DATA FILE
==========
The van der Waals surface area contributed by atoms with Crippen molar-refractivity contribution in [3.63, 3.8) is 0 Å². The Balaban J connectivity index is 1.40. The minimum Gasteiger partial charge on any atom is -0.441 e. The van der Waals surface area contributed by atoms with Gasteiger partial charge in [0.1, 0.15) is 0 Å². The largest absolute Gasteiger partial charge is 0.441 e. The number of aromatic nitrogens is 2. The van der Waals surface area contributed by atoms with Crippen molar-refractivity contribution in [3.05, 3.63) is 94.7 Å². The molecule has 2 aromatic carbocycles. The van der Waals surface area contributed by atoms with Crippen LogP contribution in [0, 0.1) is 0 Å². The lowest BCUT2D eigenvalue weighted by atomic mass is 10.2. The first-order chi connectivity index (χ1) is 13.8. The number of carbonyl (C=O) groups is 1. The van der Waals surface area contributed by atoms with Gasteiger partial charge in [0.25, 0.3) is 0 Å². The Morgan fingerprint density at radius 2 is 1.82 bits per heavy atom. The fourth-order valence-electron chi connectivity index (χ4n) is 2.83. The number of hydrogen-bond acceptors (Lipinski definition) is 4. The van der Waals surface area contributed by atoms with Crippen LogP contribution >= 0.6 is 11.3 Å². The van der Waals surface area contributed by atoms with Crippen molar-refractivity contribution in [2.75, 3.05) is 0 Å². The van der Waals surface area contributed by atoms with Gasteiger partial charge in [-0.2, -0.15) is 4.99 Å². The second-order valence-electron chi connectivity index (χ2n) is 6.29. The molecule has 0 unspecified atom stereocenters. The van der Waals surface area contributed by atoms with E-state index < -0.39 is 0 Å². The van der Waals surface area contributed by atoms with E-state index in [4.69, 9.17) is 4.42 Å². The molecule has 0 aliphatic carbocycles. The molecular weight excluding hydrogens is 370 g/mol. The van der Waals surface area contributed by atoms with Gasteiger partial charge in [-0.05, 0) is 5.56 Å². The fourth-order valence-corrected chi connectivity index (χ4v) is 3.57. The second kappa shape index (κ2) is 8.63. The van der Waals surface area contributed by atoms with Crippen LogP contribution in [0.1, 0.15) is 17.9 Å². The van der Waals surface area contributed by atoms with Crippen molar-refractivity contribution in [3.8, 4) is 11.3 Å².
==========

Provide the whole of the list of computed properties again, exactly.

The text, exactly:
The van der Waals surface area contributed by atoms with Crippen molar-refractivity contribution in [3.63, 3.8) is 0 Å². The Balaban J connectivity index is 1.40. The minimum Gasteiger partial charge on any atom is -0.441 e. The van der Waals surface area contributed by atoms with Gasteiger partial charge in [0.1, 0.15) is 0 Å². The largest absolute Gasteiger partial charge is 0.441 e. The number of aromatic nitrogens is 2. The van der Waals surface area contributed by atoms with Crippen molar-refractivity contribution in [3.05, 3.63) is 94.7 Å². The molecule has 2 aromatic carbocycles. The van der Waals surface area contributed by atoms with Crippen LogP contribution in [0, 0.1) is 0 Å². The lowest BCUT2D eigenvalue weighted by atomic mass is 10.2. The first-order chi connectivity index (χ1) is 13.8. The number of carbonyl (C=O) groups is 1. The van der Waals surface area contributed by atoms with Gasteiger partial charge in [0.25, 0.3) is 0 Å². The Morgan fingerprint density at radius 2 is 1.82 bits per heavy atom. The fourth-order valence-electron chi connectivity index (χ4n) is 2.83. The number of hydrogen-bond acceptors (Lipinski definition) is 4. The van der Waals surface area contributed by atoms with Crippen LogP contribution >= 0.6 is 11.3 Å². The van der Waals surface area contributed by atoms with Crippen molar-refractivity contribution in [2.75, 3.05) is 0 Å². The van der Waals surface area contributed by atoms with Gasteiger partial charge in [-0.2, -0.15) is 4.99 Å². The second-order valence-electron chi connectivity index (χ2n) is 6.29. The molecule has 0 unspecified atom stereocenters. The van der Waals surface area contributed by atoms with E-state index < -0.39 is 0 Å². The van der Waals surface area contributed by atoms with E-state index in [4.69, 9.17) is 4.42 Å². The molecule has 0 aliphatic carbocycles. The molecular weight excluding hydrogens is 370 g/mol. The van der Waals surface area contributed by atoms with Gasteiger partial charge in [-0.05, 0) is 5.56 Å². The fourth-order valence-corrected chi connectivity index (χ4v) is 3.57. The second kappa shape index (κ2) is 8.63. The van der Waals surface area contributed by atoms with Crippen LogP contribution in [0.1, 0.15) is 17.9 Å². The van der Waals surface area contributed by atoms with Crippen molar-refractivity contribution in [3.8, 4) is 11.3 Å².